Physical activity and the risk of SARS-CoV-2 infection, severe COVID-19 illness, and COVID-19-related mortality in South Korea: a nationwide cohort study
journal contributionposted on 2023-08-30, 18:40 authored by Seung Won Lee, Jinhee Lee, Sung Yong Moon, Hyun Young Jin, Jee Myung Yang, Shuji Ogino, Mingyang Song, Sung Hwi Hong, Ramy A. Ghayda, Andreas Kronbichler, Ai Koyanagi, Louis Jacob, Elena Dragioti, Lee Smith, Edward L. Giovannucci, I-Min Lee, Dong Hoon Lee, Keum Hwa Lee, Youn Ho Shin, So Young Kim, Min Seo Kim, Hong-Hee Won, Ulf Ekelund, Jae Il Shin, Dong Keon Yon
Purpose- To determine the potential associations between physical activity and risk of SARS-CoV-2 infection, severe illness from COVID-19 and COVID-19 related death using a nationwide cohort from South Korea. Methods- Data regarding 212 768 Korean adults (age ≥20 years), who tested for SARS-CoV-2, from 1 January 2020 to 30 May 2020, were obtained from the National Health Insurance Service of South Korea and further linked with the national general health examination from 1 January 2018 to 31 December 2019 to assess physical activity levels. SARS-CoV-2 positivity, severe COVID-19 illness and COVID-19 related death were the main outcomes. The observation period was between 1 January 2020 and 31 July 2020. Results- Out of 76 395 participants who completed the general health examination and were tested for SARS-CoV-2, 2295 (3.0%) were positive for SARS-CoV-2, 446 (0.58%) had severe illness from COVID-19 and 45 (0.059%) died from COVID-19. Adults who engaged in both aerobic and muscle strengthening activities according to the 2018 physical activity guidelines had a lower risk of SARS-CoV-2 infection (2.6% vs 3.1%; adjusted relative risk (aRR), 0.85; 95% CI 0.72 to 0.96), severe COVID-19 illness (0.35% vs 0.66%; aRR 0.42; 95% CI 0.19 to 0.91) and COVID-19 related death (0.02% vs 0.08%; aRR 0.24; 95% CI 0.05 to 0.99) than those who engaged in insufficient aerobic and muscle strengthening activities. Furthermore, the recommended range of metabolic equivalent task (MET; 500–1000 MET min/week) was associated with the maximum beneficial effect size for reduced risk of SARS-CoV-2 infection (aRR 0.78; 95% CI 0.66 to 0.92), severe COVID-19 illness (aRR 0.62; 95% CI 0.43 to 0.90) and COVID-19 related death (aRR 0.17; 95% CI 0.07 to 0.98). Similar patterns of association were observed in different sensitivity analyses. Conclusion- Adults who engaged in the recommended levels of physical activity were associated with a decreased likelihood of SARS-CoV-2 infection, severe COVID-19 illness and COVID-19 related death. Our findings suggest that engaging in physical activity has substantial public health value and demonstrates potential benefits to combat COVID-19.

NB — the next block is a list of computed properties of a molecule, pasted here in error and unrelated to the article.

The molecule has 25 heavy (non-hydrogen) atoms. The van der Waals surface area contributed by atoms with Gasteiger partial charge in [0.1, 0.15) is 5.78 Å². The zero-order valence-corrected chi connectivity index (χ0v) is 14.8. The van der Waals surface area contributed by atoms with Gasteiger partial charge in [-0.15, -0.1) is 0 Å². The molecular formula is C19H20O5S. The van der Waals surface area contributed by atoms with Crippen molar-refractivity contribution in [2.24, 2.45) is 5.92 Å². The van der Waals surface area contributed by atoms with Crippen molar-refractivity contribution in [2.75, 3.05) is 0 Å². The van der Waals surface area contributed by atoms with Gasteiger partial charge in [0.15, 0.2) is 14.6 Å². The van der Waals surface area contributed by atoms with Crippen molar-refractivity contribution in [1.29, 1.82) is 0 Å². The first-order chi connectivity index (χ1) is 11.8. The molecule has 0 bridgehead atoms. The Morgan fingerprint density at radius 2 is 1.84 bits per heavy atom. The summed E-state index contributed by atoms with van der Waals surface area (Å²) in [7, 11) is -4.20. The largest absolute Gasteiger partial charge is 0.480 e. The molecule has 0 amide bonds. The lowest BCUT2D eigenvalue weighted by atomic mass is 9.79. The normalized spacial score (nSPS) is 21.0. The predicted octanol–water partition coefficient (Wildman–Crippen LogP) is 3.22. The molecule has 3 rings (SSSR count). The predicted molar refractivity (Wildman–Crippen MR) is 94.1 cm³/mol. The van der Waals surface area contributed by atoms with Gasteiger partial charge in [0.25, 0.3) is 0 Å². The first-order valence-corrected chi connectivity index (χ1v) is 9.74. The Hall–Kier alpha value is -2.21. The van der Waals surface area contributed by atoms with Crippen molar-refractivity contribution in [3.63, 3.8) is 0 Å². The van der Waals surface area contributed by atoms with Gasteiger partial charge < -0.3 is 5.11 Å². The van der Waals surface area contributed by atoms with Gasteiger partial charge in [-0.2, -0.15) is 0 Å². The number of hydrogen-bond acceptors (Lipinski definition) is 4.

Publication titleBritish Journal of Sports Medicine
- Accepted version